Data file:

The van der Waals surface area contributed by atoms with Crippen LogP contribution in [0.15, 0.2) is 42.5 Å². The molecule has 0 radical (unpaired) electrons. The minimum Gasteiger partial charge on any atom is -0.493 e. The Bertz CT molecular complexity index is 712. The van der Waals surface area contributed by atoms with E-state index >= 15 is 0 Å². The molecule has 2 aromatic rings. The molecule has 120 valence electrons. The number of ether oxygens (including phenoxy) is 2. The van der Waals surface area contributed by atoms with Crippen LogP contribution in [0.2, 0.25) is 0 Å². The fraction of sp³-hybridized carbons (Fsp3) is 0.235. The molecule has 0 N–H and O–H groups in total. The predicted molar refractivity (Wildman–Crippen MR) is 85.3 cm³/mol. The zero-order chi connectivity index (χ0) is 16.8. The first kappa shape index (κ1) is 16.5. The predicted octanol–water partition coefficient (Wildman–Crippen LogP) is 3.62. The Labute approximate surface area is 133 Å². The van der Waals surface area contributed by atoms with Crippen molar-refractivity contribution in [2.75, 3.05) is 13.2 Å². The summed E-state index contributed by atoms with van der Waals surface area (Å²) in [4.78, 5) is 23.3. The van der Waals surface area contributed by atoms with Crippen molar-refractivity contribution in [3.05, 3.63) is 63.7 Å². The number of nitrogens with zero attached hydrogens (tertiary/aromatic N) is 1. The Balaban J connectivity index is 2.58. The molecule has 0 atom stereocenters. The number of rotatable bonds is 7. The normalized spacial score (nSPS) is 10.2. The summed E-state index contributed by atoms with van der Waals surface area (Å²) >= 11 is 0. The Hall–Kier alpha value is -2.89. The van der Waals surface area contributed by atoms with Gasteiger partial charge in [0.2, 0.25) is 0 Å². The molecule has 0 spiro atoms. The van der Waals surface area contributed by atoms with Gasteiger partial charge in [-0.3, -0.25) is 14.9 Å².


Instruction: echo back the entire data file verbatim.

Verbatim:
The van der Waals surface area contributed by atoms with Crippen LogP contribution in [0.15, 0.2) is 42.5 Å². The molecule has 0 radical (unpaired) electrons. The minimum Gasteiger partial charge on any atom is -0.493 e. The Bertz CT molecular complexity index is 712. The van der Waals surface area contributed by atoms with E-state index >= 15 is 0 Å². The molecule has 2 aromatic rings. The molecule has 120 valence electrons. The number of ether oxygens (including phenoxy) is 2. The van der Waals surface area contributed by atoms with Crippen LogP contribution in [0.2, 0.25) is 0 Å². The fraction of sp³-hybridized carbons (Fsp3) is 0.235. The molecule has 0 N–H and O–H groups in total. The predicted molar refractivity (Wildman–Crippen MR) is 85.3 cm³/mol. The zero-order chi connectivity index (χ0) is 16.8. The first kappa shape index (κ1) is 16.5. The predicted octanol–water partition coefficient (Wildman–Crippen LogP) is 3.62. The Labute approximate surface area is 133 Å². The van der Waals surface area contributed by atoms with Crippen molar-refractivity contribution in [2.75, 3.05) is 13.2 Å². The summed E-state index contributed by atoms with van der Waals surface area (Å²) in [4.78, 5) is 23.3. The van der Waals surface area contributed by atoms with Crippen molar-refractivity contribution in [3.05, 3.63) is 63.7 Å². The number of nitrogens with zero attached hydrogens (tertiary/aromatic N) is 1. The Balaban J connectivity index is 2.58. The molecule has 0 atom stereocenters. The number of rotatable bonds is 7. The normalized spacial score (nSPS) is 10.2. The summed E-state index contributed by atoms with van der Waals surface area (Å²) >= 11 is 0. The Hall–Kier alpha value is -2.89. The van der Waals surface area contributed by atoms with Gasteiger partial charge in [0.2, 0.25) is 0 Å². The molecule has 0 spiro atoms. The van der Waals surface area contributed by atoms with Gasteiger partial charge in [-0.3, -0.25) is 14.9 Å².